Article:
ENGLISH POETRY 1579-1830: SPENSER AND THE TRADITION
, Ode occasion'd by the Death of Mr. Thomson (1749) 5-8.
1726 ca.: Aaron Hill
1727: David Mallet
1729: Edward Young
1729: Richard Savage
1729: Joseph Mitchell
1733: Richard Savage
1734: Rev. James De La Cour
1736: Gibert West
1736: Rev. Moses Browne
1736: Alexander Bayne
1746: William Shenstone
1746: Alexander Carlyle
1748: George Lyttelton
1748: Robert Shiels
1748 ca.: Anonymous
1748 ca.: William Shenstone
1748: Rev. James De La Cour
1749: William Collins
1750: George Lyttelton
1750 ca.: Rev. William Thompson
1751: Moses Mendez
1758: G. G.
1763: Rev. William Thompson
1770: J. S.
1770: W. B.
1773: Rev. William Hayward Roberts
1776: Samuel Johnson
1778: James Beattie
1782: J. Gest of Modbury
1788: Thomas Trotter
1790 ca.: Edmond Malone
1790: Helen Maria Williams
1791: Robert Burns
1791: Mr. William Taylor
1791: Thomas Park
1792: John Corry
1795: Dr. Robert Anderson
1796: Charles Graham
1797: Thomas Park
1798: Alexander Campbell
1800: Mr. Woods
1802: W. G.
1803: Thomas Clio Rickman
1805: Walter Savage Landor
1806: Dr. John Aikin
1807: Robert Southey
1807: Rev. Percival Stockdale
1813: Rev. William Cameron
1814: Leigh Hunt
1814: Thomas Barnes
1814: George Noble
1815: William Wordsworth
1816: George Scott
1818: Rev. Francis Hodgson
1818: A. C. L.
1818: Robert Carruthers
1822: Joseph Robertson
1824: William Hazlitt
1824: Bryan Waller Procter
1825 ca.: Henry Mackenzie
1825: Allan Cunningham
1825: Bryan Waller Procter
1826: Richard Ryan
1829: William Wordsworth
1829: Anna Brownell Jameson
1830: Rev. George Barrell Cheever
1831: John Wilson
1832: John Taylor Esq.
1835 ca.: Charles Crocker
1836: Rev. Thomas Frognall Dibdin
1836: L. L.
1842: Robert Story
1880: George Saintsbury
1882: Epes Sargent
1894: William Minto
1746: John Milton
1747: David Mallet
1747: John Milton
1749: Edward Fairfax
1749: James Thomson
In yonder grave a DRUID lies
Where slowly winds the stealing Wave!
The Year's best Sweets shall duteous rise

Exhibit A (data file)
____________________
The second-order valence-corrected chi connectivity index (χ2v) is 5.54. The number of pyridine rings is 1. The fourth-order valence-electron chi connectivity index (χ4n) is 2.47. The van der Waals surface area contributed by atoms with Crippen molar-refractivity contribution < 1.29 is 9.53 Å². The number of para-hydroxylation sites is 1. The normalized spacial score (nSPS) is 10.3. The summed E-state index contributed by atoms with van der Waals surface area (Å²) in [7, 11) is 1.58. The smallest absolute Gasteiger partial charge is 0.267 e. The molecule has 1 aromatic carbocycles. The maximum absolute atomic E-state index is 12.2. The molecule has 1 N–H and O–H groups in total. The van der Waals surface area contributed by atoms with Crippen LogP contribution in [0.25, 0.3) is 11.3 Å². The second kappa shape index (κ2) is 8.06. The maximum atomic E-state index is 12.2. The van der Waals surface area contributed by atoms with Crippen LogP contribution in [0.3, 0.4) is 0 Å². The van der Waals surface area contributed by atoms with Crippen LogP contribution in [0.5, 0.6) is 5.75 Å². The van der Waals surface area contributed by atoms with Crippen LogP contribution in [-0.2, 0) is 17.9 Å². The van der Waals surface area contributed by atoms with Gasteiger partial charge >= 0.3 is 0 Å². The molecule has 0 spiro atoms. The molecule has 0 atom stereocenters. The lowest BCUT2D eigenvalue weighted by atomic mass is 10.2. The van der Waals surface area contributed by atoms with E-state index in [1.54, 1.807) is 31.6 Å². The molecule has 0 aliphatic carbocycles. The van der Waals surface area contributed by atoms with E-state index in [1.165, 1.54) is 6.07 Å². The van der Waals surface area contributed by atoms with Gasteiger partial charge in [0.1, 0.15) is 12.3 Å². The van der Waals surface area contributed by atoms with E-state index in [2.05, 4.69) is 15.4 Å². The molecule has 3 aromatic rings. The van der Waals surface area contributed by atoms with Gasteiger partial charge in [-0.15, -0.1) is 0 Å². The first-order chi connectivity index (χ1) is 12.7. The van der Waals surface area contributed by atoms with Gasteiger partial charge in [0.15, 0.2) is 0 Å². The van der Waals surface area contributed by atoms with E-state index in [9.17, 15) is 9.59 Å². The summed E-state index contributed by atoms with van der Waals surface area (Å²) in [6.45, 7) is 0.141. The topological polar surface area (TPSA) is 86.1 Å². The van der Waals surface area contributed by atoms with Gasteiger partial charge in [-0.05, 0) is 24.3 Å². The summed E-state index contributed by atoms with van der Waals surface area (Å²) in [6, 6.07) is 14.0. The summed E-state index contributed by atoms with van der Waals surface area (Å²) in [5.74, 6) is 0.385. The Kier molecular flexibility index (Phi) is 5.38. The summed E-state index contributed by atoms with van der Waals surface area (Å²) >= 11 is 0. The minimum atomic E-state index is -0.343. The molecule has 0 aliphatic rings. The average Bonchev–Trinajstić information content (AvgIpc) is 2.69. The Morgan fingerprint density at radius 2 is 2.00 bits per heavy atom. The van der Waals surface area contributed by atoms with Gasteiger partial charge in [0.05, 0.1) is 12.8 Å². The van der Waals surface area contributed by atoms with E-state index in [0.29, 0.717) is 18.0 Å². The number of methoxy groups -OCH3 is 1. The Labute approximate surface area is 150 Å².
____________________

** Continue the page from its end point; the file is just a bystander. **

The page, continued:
To deck it's POET's sylvan Grave!
In yon deep Bed of whisp'ring Reeds
His airy Harp shall now be laid,
That He, whose Heart in Sorrow bleeds,
May love thro' Life the soothing Shade.
Then Maids and Youths shall linger here,
And, while it's Sounds at distance swell,
Shall sadly seem in Pity's Ear
To hear the WOODLAND PILGRIM's Knell.
REMEMBRANCE oft shall haunt the Shore
When THAMES in Summer-wreaths is drest,
And oft suspend the dashing Oar
To bid his gentle Spirit rest!
And oft as EASE and HEALTH retire
To breezy Lawn, or Forest deep,
The Friend shall view yon whit'ning Spire,
And 'mid the varied Landschape weep.
But Thou, who own'st that Earthy Bed,
Ah! what will ev'ry Dirge avail?
Or Tears, which LOVE and PITY shed
That mourn beneath the gliding Sail!
Yet lives there one, whose heedless Eye
Shall scorn thy pale Shrine glimm'ring near?
With Him, Sweet Bard, may FANCY die,
And JOY desert the blooming Year.
But thou, lorn STREAM, whose sullen Tide
No sedge-crowned SISTERS now attend,
Now waft me from the green Hill's Side
Whose cold Turf hides the buried FRIEND!
And see, the Fairy Valleys fade,
Dun Night has veiled the solemn View!
—Yet once again, Dear parted SHADE,
Meek NATURE's CHILD again adieu!
The genial Meads, assign'd to bless
Thy Life, shall mourn thy early Doom,
Their Hinds, and Shepherd-Girls shall dress
With simple Hands thy rural Tomb.
Long, long, thy Stone and pointed Clay
Shall melt the musing BRITON's Eyes,
O! VALES, and WILD WOODS, shall He say
In yonder Grave Your DRUID lies!